Secondly, Israel is further justified in its actions in Gaza, if Article 51 of the United Nations Charter is taken into account. Although a Hamas controlled Gaza is not a legally recognised nation-state under international law, if it was, then under Article 51 of the UN Charter, Israel would be entitled to act in self-defence against such an entity as it has. Israel’s response to date is also consistent with the 1996 advisory opinion of the International Court of Justice, on the Legality of the Threat or Use of Nuclear Weapons, which acknowledged a state’s right to act in self-defence under Article 51 of the UN Charter, provided of course its actions complied with the legal doctrines of necessity and proportionality.

Proportionality in the present case is determined not by a scoresheet comparing the number of deaths and casualties on either side of the conflict, but more, whether or not Israel has sufficiently discriminated between legitimate targets (such as those from where Hamas operates) and non-legitimate targets and has used no more force than is necessary in order to disarm the threat that it faces. Ultimately Israel’s actions and their justification in bellum (in war), as opposed to its entitlement to wage war against Hamas in Gaza, will be subject to the judgment of the international community and the political consequences which will follow, once the precise details of its military action are more fully and widely known.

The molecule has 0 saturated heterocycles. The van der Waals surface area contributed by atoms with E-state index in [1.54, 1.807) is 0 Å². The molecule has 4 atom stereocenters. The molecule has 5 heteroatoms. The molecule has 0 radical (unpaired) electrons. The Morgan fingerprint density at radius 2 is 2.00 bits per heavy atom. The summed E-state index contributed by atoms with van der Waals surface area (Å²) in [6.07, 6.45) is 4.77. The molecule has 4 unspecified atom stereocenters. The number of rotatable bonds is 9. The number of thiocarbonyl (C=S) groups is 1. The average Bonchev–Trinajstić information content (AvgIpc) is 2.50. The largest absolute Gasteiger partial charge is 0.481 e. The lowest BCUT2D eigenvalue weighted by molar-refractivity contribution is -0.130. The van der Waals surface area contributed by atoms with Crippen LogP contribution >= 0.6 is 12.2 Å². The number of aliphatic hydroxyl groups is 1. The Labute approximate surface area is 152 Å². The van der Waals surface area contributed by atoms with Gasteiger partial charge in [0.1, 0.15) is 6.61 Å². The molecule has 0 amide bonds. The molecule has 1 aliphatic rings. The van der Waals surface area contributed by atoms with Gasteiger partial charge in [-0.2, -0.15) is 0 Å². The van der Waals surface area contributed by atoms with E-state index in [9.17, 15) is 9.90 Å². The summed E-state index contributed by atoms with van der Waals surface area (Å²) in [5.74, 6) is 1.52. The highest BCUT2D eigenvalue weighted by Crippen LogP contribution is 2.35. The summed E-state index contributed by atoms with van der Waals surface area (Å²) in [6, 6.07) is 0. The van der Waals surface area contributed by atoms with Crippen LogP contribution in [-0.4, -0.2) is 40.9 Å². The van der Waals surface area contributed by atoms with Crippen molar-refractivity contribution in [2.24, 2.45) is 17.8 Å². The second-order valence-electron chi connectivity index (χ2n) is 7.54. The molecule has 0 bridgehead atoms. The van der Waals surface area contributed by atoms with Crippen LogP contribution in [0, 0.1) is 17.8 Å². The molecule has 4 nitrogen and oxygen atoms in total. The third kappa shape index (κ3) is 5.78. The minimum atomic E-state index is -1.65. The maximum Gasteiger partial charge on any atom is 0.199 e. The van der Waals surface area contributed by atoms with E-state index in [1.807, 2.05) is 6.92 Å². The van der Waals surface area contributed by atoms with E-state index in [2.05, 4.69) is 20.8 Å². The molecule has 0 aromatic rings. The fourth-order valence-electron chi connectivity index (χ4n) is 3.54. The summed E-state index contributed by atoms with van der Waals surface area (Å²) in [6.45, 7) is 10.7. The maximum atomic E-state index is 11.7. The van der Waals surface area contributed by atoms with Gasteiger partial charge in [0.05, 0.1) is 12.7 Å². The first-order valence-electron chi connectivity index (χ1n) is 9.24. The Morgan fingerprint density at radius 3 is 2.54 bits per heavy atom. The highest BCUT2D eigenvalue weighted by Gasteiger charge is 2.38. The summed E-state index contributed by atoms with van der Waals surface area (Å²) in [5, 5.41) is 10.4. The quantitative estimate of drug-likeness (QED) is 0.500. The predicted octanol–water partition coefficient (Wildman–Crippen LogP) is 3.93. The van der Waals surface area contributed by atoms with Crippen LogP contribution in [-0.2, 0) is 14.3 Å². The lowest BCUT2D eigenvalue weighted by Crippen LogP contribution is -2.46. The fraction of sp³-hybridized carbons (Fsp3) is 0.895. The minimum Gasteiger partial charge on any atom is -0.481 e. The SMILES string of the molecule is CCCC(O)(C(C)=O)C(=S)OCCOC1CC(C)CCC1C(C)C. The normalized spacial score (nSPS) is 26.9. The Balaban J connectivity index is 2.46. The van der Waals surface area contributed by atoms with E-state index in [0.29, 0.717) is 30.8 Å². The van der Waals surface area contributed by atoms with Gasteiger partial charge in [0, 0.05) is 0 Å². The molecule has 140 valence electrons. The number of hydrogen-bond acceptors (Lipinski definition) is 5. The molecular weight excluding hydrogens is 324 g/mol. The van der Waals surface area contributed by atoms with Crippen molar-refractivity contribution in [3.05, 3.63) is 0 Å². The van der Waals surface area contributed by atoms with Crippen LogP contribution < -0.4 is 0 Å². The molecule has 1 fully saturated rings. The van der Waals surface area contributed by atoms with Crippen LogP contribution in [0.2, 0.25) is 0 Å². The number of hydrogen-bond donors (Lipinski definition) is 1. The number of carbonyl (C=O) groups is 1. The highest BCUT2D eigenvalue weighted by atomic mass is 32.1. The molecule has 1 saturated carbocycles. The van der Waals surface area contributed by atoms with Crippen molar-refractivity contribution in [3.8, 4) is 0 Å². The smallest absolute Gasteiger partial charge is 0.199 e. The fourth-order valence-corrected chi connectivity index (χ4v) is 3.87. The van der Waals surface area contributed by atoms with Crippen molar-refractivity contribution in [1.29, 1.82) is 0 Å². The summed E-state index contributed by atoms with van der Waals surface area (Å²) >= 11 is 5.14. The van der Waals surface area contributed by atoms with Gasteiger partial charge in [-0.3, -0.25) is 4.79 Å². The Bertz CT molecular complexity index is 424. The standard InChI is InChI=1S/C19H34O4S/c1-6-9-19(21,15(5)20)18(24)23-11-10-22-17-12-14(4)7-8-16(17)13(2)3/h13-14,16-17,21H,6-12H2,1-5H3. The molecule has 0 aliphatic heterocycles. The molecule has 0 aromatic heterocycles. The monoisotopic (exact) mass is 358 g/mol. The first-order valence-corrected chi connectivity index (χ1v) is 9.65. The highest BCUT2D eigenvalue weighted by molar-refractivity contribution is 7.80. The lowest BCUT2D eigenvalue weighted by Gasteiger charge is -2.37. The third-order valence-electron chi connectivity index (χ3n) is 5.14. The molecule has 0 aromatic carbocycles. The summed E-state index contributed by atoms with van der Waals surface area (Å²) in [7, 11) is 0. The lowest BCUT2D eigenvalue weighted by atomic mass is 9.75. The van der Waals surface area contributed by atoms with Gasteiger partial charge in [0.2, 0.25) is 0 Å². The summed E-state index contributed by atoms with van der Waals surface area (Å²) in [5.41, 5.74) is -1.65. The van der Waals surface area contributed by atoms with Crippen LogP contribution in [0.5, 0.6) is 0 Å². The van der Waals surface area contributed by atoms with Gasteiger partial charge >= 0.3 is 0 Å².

Justification though for Hamas’s attacks on Israel is more problematic.

Unlike Israel, Hamas is a non-state actor. Although it has significant popular support among Palestinians in Gaza and is currently the dominant party of the Palestinian Authority, it still lacks international recognition and broad domestic support, both of which are necessary, if Hamas (or any other Palestinian political entity) is to steer an independent Palestine towards statehood.

Hamas, of course, justifies its rocket and terror attacks on Israel as being in furtherance of its immediate political objective to rid the occupied territories of Israeli forces and also in pursuit of its long term political aim, namely the destruction of Israel.

Unfortunately for Hamas, such justification for its rocket and terror attacks, beyond Gaza and into Israeli territory, to which Israel has responded, is not recognised by the prevailing international legal and political norms which inform the just war tradition, which is observed by the overwhelming majority of the world’s states.

For Hamas to gain any form of political legitimacy within the international community and for it to be seen as a credible vehicle through which Palestinian independence and statehood can be achieved, it must subscribe to the same just war doctrine to that which is acknowledged by the rest of the world’s states.

Failure to do so by Hamas will ensure that it continues to be blackballed by the world’s society of states and that its political authority among Palestinians in the occupied territories and Israel, and its diaspora, becomes increasingly irrelevant just like White’s, Boodle’s and Brooks’s and all of the other gentlemen’s clubs in St James.

The author is a barrister who practises in international law and is a member of 39 Essex Street, London and the Victorian Bar, Melbourne


2 Risposte to “The problem of ‘just’ warfare”

  1. claudiacampli said

    Un tentativo interessante di giustificare secondo il diritto internazionale l’attacco militare di Israele su Gaza

  2. prakash02 said

    Why Israel is powerful? You can also check the link